And he was right. Even if you wanted to sprint through the subsequent course -- even if, like Parisian Cathy Marais, you've been parkour-ing for months -- Pratto and Hamner make sure you have no energy left to approach anything near a sprint.

The waivers signed beforehand alert those unaware that, yes, there's a bit of danger involved in the practice of parkour. It's physical exertion, writ across a city. It's going to hurt. However, the class listings, now available on GroupOn, don't let on that the most physically demanding aspect of the day's activities center is not the hand-springs and sweep-legs but rather the most stringent, sweatified warm-up you'll ever experience.

Sprints through stairs. Push-ups at pace. Crawling sideways, leap-frogging straight-legged back and forth. Tenderizing your palms on the cobbled rock. Heating your triceps and straining your quads until they're quivering and nearly empty. Only after you find the sweat rolling down your nose, only when your hips are locked in exhaustion -- only after Wes informs us that anyone caught leaning or sitting will be subjected to more push-ups -- are we ready to reach for the walls over which we'll spend the morning leaping.

Indeed, the actual parkour aspect of the class is the easiest part of the entire course. It's paced slowly, full of reminder and encouragement and rote repetition, and confidence builds as your body recovers. The initial focus on exhaustion and heart rate, instead of simply getting yourself warmed, is carried within parkour's philosophy.

"If you come at it fresh, you're going to land the first few jumps, and you're going to build up a false confidence about your abilities, especially when you then get tired," Hamner says. "And so we want you to be already tired when we're teaching you -- if you can accomplish this when you have no energy now, you can do it again in the future. And you can do this with whatever mental hurdles you have outside of parkour."

The three-foot wall we spend the morning near was no match for our later swing-throughs: Placing a pair of hands to your side, you jump your opposite leg out and bring your other leg through the empty triangle between body and brick. Backward, forward. Over and over. Touch the ground, lightly. Keep your palms flat for traction. Move to a slightly higher wall. Do it again.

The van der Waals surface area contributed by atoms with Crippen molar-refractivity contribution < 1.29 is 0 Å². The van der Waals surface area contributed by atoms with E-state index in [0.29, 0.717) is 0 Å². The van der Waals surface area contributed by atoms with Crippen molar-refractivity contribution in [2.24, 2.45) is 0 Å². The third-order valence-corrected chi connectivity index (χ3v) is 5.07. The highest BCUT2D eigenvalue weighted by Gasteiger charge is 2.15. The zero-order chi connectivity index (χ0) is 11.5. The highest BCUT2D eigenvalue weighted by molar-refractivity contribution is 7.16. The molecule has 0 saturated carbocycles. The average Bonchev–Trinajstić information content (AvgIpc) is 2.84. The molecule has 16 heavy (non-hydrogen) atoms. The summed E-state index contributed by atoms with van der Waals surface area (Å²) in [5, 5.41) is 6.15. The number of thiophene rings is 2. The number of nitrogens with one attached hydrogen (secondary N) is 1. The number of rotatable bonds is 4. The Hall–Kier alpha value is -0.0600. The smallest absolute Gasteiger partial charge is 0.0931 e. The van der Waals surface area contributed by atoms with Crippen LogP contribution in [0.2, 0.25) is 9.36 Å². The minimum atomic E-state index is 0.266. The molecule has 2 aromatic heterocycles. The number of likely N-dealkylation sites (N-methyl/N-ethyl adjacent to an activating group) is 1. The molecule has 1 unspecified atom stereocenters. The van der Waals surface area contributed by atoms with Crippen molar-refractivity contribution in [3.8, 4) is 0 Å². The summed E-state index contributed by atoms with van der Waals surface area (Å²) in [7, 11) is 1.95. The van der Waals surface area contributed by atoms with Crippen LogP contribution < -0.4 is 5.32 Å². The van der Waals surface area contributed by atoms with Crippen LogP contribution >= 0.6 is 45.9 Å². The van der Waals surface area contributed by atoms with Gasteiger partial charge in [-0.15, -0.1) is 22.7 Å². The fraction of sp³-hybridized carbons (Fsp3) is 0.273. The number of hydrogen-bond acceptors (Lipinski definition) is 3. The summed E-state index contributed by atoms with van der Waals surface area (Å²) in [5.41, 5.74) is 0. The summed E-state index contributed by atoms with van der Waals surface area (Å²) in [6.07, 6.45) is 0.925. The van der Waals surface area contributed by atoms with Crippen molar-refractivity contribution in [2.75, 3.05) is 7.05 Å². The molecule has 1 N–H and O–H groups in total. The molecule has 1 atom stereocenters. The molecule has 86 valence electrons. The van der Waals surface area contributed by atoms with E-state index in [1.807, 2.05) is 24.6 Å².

This YouTube video shows a dude parkour-ing around downtown Houston.

A small crowd gathered nearby, watching our sweaty mass acrobat from across the Wortham's walls. Some shouted encouragement. Some children couldn't quite place us. We moved along a circular route -- more walls, a switched landing, lighter footwork. Landing that first reverse twist -- easily the most difficult maneuver of the day -- built up the confidence of which Hamner warned, which is promptly deflated when your toe slaps the wall too low, sending your nearly tumbling into your instructor's arms. Slower next time. More sure. More controlled.

Thirty minutes of this -- or maybe longer? Parkour has a funny sense of eliminating a sense of time and schedule -- and it's time for the cooling stretches. One of the toddlers watching us joins in. And it's funny, actually, that these kids passing by did take such an interest. Certainly made us laugh a few times. But it makes sense, because, after all, we're just doing what they're doing. We're just jumping around, because it's a beautiful day, and because we can, and because it's as much fun as it is focus. We're just exploring a playground most of us simply pass through.

"I've never really done parkour before -- a couple of these classes, but that's it," said Jonathan Kung, a 24-year-old participant. "But I was a kid, right? So I've done this. It's been awhile, but I've done this."

And you're wiped at the end, but you're wired. You suddenly start seeing these routes popping up from the piping and scaffolding and bayou canals surrounding you. You suddenly realize you don't have to wait for the light, or for the sidewalk to turn. You can cut this way. You can skip that line. You aren't stuck in whatever grid or route or way.

Yeah, it can help whenever you need to close the gap between you and the thief with the stolen blueprints. And it can also be used to piss off the security guards who've let their power run to their head. But that's not what parkour's for. It's for being, and for lasting. It's for a philosophy. It's for allowing in a new framework -- even when there's no framework to speak of.

"It's an adventure, sure," says Hamner. "But this adventure's long-term. And that's why it's about lasting. That's why it's a philosophy. That's why we do parkour."

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Wortham Theater Center

500 Texas Ave.
Houston, TX 77002

713-237-1439

www.worthamcenter.org